The recent growth of women in fly fishing during the last decade is long overdue, and an event to be celebrated. For too long fly fishing has been thought of as a stuffy sport full of white-haired men. That has proven intimidating to both women and our youth, and it is a welcome change to see those barriers falling down. The truth is, women make excellent fly anglers and I always look forward to fishing with them.
When I first started guiding I rarely had women in my boat. When I did, they were almost always accompanied by their husbands. Many of those days were miserable as the husband tried to guide his wife from the back seat of my boat and I could hardly do my job. What I learned during that time was that women have remarkable potential as anglers. When I had a man and woman who both had little to no experience in the morning, by the end of the day the woman would undoubtedly be the better angler.
Women approach the whole sport of fly fishing differently than men do. Often they are actually interested in the whole process while men tend to focus on the end result. When it comes to casting, men think that more is the solution to any problem. More power, more force, more speed while women will actually take the time to think about the problem and how to solve it. Men look for a quick fix and immediate results, but women will often give up opportunities to catch fish if it means correctly solving a casting or fishing problem.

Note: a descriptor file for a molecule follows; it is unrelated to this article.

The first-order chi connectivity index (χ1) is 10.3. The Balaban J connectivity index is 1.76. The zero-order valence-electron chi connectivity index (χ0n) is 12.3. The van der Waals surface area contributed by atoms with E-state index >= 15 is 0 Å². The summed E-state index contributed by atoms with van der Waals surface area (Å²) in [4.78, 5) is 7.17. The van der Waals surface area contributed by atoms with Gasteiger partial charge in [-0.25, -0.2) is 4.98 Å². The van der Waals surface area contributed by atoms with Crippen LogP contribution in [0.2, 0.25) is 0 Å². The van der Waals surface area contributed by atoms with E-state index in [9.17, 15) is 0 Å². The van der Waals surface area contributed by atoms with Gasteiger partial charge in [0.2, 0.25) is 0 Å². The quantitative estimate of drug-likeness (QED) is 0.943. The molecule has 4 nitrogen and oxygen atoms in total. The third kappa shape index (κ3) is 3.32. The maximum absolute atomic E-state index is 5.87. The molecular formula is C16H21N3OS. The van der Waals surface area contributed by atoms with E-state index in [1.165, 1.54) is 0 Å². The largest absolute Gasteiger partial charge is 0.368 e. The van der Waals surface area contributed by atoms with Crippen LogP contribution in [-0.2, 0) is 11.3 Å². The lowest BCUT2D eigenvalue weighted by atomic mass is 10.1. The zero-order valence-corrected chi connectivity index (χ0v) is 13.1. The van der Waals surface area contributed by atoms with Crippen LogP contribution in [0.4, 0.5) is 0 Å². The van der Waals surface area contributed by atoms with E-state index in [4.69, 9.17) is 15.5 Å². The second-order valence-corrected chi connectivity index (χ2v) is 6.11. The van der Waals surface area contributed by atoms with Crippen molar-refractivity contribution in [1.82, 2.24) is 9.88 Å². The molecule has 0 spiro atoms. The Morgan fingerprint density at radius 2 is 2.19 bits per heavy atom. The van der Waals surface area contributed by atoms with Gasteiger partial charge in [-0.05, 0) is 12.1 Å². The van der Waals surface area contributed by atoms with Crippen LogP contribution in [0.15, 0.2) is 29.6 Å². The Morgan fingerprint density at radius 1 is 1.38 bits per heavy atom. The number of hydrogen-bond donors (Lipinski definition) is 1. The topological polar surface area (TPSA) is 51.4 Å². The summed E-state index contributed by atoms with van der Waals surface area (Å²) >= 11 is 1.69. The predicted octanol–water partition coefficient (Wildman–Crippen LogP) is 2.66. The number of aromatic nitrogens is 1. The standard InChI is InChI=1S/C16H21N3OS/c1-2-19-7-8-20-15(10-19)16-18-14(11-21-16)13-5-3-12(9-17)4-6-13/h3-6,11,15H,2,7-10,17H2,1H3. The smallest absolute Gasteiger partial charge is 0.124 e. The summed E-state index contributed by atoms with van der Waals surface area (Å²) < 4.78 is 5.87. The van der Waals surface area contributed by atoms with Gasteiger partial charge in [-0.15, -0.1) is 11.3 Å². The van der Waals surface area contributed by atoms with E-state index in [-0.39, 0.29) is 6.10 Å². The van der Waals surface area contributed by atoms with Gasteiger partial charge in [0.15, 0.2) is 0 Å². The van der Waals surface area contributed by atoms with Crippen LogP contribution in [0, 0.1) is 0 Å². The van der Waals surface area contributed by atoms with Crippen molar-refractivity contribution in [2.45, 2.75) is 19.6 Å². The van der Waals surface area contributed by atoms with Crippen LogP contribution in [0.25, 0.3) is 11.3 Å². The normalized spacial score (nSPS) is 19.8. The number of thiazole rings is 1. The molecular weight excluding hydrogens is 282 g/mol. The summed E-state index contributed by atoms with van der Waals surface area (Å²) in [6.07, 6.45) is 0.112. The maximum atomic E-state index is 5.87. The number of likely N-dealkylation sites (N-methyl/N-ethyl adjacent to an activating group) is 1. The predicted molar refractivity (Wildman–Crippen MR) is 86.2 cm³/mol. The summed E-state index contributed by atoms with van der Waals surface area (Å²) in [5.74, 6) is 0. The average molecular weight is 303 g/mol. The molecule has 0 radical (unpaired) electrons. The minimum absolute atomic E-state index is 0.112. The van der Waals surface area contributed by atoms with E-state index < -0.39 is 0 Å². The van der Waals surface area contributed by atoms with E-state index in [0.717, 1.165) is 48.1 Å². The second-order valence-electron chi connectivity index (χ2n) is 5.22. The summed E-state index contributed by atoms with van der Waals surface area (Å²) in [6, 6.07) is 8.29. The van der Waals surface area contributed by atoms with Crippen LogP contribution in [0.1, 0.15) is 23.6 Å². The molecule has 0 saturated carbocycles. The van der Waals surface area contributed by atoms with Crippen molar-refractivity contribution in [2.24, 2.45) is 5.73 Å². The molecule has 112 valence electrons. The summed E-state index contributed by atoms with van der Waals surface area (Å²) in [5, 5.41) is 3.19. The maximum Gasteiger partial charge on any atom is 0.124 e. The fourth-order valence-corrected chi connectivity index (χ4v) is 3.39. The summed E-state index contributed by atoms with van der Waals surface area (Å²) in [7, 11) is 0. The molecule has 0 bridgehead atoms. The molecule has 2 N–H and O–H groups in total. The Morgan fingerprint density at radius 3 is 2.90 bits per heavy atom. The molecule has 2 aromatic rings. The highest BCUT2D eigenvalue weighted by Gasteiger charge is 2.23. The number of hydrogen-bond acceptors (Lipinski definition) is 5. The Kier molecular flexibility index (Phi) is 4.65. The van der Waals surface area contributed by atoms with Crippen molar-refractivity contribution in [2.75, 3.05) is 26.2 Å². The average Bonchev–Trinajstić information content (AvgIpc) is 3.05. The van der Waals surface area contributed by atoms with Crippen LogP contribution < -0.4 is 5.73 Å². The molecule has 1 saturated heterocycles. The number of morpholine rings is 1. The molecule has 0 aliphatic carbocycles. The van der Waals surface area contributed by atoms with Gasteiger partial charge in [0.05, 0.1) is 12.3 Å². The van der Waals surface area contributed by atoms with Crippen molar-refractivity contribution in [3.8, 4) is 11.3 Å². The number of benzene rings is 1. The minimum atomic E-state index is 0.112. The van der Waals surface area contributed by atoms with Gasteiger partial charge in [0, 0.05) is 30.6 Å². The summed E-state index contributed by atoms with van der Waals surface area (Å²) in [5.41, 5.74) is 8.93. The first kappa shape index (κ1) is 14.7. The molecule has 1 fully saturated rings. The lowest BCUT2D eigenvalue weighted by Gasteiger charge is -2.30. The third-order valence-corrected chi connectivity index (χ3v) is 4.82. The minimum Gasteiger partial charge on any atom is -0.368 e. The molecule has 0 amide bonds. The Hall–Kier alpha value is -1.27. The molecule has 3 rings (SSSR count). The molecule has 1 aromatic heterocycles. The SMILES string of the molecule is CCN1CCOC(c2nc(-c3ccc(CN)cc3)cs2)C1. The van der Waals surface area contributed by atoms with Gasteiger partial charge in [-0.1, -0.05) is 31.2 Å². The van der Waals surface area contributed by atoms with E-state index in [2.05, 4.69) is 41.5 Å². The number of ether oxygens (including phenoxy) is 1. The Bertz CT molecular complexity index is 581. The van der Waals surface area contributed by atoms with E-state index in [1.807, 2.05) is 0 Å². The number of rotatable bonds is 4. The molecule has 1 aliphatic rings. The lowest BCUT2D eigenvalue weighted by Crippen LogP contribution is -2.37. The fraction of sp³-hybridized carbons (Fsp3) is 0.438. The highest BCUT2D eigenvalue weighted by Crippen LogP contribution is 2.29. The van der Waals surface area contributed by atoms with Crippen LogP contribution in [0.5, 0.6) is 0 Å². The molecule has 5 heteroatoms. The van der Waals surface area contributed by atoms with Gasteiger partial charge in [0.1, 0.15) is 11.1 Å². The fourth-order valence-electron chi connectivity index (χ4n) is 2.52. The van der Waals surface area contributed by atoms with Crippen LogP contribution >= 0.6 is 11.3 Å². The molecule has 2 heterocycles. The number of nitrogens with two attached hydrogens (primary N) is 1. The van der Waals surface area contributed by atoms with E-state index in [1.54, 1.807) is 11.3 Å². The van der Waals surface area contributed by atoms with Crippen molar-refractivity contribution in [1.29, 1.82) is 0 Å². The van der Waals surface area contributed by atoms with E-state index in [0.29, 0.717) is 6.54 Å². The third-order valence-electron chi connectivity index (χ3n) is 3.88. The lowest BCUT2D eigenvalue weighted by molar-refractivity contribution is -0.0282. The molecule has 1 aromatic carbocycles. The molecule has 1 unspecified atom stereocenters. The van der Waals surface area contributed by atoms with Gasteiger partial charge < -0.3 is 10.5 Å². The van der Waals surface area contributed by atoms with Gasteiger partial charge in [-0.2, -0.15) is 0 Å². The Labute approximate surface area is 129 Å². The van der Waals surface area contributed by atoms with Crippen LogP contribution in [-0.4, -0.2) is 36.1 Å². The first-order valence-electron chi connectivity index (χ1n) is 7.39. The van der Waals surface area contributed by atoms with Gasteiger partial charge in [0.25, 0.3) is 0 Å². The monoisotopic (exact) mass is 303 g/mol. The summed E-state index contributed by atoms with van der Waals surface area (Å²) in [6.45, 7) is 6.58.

I am not trying to beat on men here. There is no shortage of great fly fishermen today, but as a guide it is refreshing to have a woman in the boat. They are great anglers, clients, and impressive ambassadors of our sport. We need to do everything possible to encourage more women in fly fishing. This year was the first season where I had a very experienced angler and wife who brought her husband as a rank beginner on a trip. I hope to see more of that in the future.